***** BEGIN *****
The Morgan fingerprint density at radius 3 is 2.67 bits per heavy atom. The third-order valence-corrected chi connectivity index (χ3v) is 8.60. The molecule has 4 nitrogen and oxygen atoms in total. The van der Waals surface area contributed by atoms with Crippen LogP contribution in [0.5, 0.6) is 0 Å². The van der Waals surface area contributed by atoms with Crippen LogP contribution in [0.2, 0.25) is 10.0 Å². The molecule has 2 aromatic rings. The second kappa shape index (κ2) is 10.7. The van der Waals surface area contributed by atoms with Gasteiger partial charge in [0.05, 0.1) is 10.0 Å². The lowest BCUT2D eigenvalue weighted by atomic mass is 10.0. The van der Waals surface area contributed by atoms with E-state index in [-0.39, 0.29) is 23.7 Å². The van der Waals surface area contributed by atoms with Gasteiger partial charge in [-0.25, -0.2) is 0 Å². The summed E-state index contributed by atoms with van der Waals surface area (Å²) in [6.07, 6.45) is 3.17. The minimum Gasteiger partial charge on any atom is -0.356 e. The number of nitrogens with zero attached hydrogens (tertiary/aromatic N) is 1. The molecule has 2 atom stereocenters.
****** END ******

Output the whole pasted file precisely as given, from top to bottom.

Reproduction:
The Morgan fingerprint density at radius 3 is 2.67 bits per heavy atom. The third-order valence-corrected chi connectivity index (χ3v) is 8.60. The molecule has 4 nitrogen and oxygen atoms in total. The van der Waals surface area contributed by atoms with Crippen LogP contribution in [0.5, 0.6) is 0 Å². The van der Waals surface area contributed by atoms with Crippen LogP contribution in [0.2, 0.25) is 10.0 Å². The molecule has 2 aromatic rings. The second kappa shape index (κ2) is 10.7. The van der Waals surface area contributed by atoms with Gasteiger partial charge in [0.05, 0.1) is 10.0 Å². The lowest BCUT2D eigenvalue weighted by atomic mass is 10.0. The van der Waals surface area contributed by atoms with E-state index in [-0.39, 0.29) is 23.7 Å². The van der Waals surface area contributed by atoms with Gasteiger partial charge in [-0.25, -0.2) is 0 Å². The summed E-state index contributed by atoms with van der Waals surface area (Å²) in [6.07, 6.45) is 3.17. The minimum Gasteiger partial charge on any atom is -0.356 e. The number of nitrogens with zero attached hydrogens (tertiary/aromatic N) is 1. The molecule has 2 atom stereocenters.